The .45 ACP 230-grain FMJ is a bit faster than many generic ball loads. For those using the .45 ACP as an outdoors handgun, this may have appeal. With some generic ball running 820 fps, the 870 fps Browning load has a pleasant thump when used against steel gongs. This would also be a good factory load for use in bowling pin matches.

Accuracy is good and the powder burn is clean. Moving to the defensive loads, I found the 230-grain hollow point just slightly slower than the FMJ load, and this is often due to differences in lots. A plus or minus variation of 20 fps isn’t unusual in factory ammunition from the same maker.

This load demonstrated superior accuracy. I fired this load in the pistol rest by taking careful aim, and was rewarded with good results from several handguns. I also fired a few rounds in water testing. This isn’t gelatin testing but neither is a human body. Each offers a rough idea of bullet expansion. The Browning X bullet penetrated to 18 inches and expanded well. This is viable, even excellent performance for a defense load. The Browning ammunition line gets a clean bill of health and seems a good value.

9mm 147-grain

Loading and Gun Average Velocity 25-yard Group
Glock 17 Vickers Tactical 985 fps 3.25 inches
Glock 43 966 fps 4.65 inches
CZ P10C 981 fps 2.75 inches
CZ P01 969 fps 1.9 inches
AREX Rex Zero 1 970 fps 2.25 inches
Ruger SR1911 955 fps 2.5 inches
Wilson Combat EDC X9 939 fps 1.65 inches

.45 ACP 230 grain FMJ

Loading and Gun Average Velocity 25-yard Group
Kimber Custom II 890 fps 2.0 inches
Colt Series 70 878 fps 2.5 inches
Rock Island Commander 840 fps 4.0 inches
STI Spartan 873 fps 3.0 inches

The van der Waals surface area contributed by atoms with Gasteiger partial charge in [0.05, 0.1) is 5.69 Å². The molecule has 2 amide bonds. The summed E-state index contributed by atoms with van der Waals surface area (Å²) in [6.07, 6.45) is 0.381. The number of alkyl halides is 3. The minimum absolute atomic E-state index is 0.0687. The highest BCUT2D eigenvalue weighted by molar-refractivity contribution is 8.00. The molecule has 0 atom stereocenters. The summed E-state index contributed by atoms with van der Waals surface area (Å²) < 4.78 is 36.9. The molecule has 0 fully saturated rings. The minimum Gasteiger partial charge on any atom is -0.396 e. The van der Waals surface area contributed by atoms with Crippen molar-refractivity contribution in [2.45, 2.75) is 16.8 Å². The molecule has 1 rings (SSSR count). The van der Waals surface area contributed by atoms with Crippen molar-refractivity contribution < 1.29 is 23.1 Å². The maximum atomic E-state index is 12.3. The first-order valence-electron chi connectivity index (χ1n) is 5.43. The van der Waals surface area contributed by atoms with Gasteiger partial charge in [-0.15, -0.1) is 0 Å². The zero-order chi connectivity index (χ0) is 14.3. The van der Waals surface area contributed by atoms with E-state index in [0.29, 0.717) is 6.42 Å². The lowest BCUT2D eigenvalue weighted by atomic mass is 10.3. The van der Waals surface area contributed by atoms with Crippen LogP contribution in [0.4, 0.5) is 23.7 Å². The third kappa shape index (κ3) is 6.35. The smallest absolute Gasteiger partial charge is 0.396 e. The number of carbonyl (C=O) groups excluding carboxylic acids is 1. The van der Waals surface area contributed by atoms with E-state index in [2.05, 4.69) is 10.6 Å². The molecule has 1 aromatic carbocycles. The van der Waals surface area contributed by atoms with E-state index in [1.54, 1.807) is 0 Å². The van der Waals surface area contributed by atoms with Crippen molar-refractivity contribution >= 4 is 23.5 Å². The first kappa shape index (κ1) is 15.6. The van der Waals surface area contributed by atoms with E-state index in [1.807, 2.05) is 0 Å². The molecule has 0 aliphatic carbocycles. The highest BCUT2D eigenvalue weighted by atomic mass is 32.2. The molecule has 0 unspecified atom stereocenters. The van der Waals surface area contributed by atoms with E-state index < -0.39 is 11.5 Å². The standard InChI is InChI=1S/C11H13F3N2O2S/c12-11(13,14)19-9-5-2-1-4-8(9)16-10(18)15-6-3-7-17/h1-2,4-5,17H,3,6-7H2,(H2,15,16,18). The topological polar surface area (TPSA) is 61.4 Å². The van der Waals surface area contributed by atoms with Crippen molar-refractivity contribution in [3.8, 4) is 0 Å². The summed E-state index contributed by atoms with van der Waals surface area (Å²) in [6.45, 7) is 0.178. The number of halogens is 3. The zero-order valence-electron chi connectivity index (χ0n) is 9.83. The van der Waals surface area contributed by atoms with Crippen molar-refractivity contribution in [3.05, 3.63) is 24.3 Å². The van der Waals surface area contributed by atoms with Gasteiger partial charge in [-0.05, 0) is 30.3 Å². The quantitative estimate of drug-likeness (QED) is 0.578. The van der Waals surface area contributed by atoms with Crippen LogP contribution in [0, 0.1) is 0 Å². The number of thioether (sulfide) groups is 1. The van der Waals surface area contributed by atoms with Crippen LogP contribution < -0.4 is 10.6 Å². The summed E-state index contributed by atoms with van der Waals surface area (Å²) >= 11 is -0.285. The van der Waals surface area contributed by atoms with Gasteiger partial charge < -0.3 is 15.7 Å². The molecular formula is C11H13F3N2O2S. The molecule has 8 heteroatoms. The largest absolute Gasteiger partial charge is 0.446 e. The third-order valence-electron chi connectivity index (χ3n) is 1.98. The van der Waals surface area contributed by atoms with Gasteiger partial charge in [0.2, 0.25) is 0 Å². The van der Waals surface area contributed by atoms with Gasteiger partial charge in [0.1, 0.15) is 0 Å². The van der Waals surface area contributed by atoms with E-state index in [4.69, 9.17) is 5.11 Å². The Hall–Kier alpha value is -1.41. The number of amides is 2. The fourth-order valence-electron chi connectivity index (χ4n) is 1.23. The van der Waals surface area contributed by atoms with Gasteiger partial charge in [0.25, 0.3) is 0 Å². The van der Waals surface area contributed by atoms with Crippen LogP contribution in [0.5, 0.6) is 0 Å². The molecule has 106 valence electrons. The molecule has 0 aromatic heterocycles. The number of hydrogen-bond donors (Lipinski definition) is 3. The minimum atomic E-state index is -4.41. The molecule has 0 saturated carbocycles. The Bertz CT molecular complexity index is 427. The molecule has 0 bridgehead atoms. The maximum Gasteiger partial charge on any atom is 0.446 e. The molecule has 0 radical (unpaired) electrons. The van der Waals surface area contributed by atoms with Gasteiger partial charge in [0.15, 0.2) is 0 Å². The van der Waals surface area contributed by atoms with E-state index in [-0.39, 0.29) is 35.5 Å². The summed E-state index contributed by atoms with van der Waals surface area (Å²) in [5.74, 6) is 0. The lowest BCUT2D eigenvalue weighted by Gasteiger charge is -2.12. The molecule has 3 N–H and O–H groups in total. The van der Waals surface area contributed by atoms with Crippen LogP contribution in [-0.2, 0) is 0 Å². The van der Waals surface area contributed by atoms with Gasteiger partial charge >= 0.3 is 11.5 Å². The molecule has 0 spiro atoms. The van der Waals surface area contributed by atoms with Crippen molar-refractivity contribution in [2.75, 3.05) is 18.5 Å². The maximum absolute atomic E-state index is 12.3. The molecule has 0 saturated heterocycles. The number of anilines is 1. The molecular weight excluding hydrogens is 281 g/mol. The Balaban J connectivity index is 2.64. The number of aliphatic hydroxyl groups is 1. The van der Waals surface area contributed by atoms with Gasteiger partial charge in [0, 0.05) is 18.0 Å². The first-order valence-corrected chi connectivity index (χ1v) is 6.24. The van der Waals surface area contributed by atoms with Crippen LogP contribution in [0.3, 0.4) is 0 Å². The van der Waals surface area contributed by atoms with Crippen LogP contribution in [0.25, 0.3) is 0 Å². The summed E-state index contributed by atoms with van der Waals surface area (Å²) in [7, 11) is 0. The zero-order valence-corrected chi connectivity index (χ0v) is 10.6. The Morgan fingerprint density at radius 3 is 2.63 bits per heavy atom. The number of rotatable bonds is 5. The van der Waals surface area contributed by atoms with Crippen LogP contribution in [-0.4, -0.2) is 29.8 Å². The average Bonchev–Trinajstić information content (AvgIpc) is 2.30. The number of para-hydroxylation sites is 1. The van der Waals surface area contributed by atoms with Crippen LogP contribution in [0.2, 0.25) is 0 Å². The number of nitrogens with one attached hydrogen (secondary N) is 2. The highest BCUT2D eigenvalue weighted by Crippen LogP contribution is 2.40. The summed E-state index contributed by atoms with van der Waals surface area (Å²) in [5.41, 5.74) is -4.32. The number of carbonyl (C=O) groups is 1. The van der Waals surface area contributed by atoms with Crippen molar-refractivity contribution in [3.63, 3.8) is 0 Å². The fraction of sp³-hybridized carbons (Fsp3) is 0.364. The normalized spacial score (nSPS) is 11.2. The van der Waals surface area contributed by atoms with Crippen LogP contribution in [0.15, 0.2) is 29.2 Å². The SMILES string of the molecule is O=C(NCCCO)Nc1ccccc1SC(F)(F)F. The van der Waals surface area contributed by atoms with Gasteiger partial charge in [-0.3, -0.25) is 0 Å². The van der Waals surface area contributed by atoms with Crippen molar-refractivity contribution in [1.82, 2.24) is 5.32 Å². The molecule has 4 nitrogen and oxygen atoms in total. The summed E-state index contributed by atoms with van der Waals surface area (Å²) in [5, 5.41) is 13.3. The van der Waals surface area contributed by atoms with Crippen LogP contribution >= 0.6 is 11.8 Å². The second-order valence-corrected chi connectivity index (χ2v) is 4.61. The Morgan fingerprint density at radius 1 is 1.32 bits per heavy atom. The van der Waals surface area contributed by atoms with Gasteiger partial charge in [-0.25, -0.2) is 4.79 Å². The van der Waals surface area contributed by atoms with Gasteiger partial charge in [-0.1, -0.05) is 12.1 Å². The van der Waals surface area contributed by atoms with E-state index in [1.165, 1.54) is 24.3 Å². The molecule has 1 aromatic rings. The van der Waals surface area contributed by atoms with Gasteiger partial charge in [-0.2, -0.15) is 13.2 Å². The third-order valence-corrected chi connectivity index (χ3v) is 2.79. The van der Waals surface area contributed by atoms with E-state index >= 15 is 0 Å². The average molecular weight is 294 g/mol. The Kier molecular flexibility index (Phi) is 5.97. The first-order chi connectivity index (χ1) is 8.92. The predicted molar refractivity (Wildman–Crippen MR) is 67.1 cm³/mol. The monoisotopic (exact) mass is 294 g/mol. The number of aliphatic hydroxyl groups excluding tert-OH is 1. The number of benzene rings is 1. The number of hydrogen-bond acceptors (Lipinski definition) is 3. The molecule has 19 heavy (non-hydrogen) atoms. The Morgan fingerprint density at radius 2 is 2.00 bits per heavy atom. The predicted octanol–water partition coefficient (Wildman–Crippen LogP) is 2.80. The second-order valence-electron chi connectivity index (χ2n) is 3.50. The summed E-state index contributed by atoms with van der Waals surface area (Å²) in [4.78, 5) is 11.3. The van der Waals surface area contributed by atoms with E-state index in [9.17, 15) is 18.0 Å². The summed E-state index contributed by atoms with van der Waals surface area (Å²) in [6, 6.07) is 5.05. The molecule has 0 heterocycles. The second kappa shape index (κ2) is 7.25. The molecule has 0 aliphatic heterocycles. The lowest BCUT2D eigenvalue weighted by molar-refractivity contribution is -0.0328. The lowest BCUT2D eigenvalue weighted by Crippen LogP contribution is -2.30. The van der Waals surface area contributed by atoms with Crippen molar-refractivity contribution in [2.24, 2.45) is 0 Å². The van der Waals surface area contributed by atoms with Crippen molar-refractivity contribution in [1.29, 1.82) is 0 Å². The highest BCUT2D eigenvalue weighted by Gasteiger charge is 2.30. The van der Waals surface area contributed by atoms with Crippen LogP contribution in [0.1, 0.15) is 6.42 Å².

SIG P220R 832 fps 2.0 inches

.45 ACP 230-grain X Hollow Point

Loading and Gun Average Velocity 25-yard Group
Kimber Custom II 865 fps 1.9 inches
SIG P220R 850 fps 1.7 inches

Which brand of ammunition do you prefer? How does it compare to Browning? Share your answers in the comment section.

SLRule

Bob Campbell is a former peace officer and published author with over 40 years combined shooting and police and security experience. Bob holds a degree in Criminal Justice. Bob is the author of the books, The Handgun in Personal Defense, Holsters for Combat and Concealed Carry, The 1911 Automatic Pistol, The Gun Digest Book of Personal Protection and Home Defense, The Shooter’s Guide to the 1911, The Hunter and the Hunted, and The Complete Illustrated Manual of Handgun Skills. His latest book is Dealing with the Great Ammo Shortage. He is also a regular contributor to Gun Tests, American Gunsmith, Small Arms Review, Gun Digest, Concealed Carry Magazine, Knife World, Women and Guns, Handloader and other publications. Bob is well-known for his firearm testing.

View all articles by Bob Campbell

This slideshow requires JavaScript.

Tags: , , ,

Trackback from your site.